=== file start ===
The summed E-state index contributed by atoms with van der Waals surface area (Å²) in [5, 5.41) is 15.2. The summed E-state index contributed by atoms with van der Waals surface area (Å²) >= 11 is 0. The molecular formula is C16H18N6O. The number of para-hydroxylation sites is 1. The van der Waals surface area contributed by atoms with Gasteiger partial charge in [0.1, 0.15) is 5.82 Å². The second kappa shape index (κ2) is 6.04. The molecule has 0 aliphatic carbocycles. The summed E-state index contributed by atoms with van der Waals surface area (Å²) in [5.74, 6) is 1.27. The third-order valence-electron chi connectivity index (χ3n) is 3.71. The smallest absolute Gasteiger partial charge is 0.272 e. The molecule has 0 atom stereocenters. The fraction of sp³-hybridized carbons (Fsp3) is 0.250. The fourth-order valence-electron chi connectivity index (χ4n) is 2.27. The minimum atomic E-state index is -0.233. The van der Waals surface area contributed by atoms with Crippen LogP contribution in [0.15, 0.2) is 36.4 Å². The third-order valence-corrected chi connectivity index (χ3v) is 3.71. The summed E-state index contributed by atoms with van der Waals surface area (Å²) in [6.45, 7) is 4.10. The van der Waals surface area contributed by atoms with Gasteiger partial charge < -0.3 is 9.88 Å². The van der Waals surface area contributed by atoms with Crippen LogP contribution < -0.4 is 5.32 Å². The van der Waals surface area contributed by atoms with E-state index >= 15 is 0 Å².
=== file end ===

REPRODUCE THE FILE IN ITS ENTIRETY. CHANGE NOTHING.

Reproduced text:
The summed E-state index contributed by atoms with van der Waals surface area (Å²) in [5, 5.41) is 15.2. The summed E-state index contributed by atoms with van der Waals surface area (Å²) >= 11 is 0. The molecular formula is C16H18N6O. The number of para-hydroxylation sites is 1. The van der Waals surface area contributed by atoms with Gasteiger partial charge in [0.1, 0.15) is 5.82 Å². The second kappa shape index (κ2) is 6.04. The molecule has 0 aliphatic carbocycles. The summed E-state index contributed by atoms with van der Waals surface area (Å²) in [5.74, 6) is 1.27. The third-order valence-electron chi connectivity index (χ3n) is 3.71. The smallest absolute Gasteiger partial charge is 0.272 e. The molecule has 0 atom stereocenters. The fraction of sp³-hybridized carbons (Fsp3) is 0.250. The fourth-order valence-electron chi connectivity index (χ4n) is 2.27. The minimum atomic E-state index is -0.233. The van der Waals surface area contributed by atoms with Crippen LogP contribution in [0.15, 0.2) is 36.4 Å². The third-order valence-corrected chi connectivity index (χ3v) is 3.71. The summed E-state index contributed by atoms with van der Waals surface area (Å²) in [6.45, 7) is 4.10. The van der Waals surface area contributed by atoms with Gasteiger partial charge < -0.3 is 9.88 Å². The van der Waals surface area contributed by atoms with Crippen LogP contribution < -0.4 is 5.32 Å². The van der Waals surface area contributed by atoms with E-state index >= 15 is 0 Å².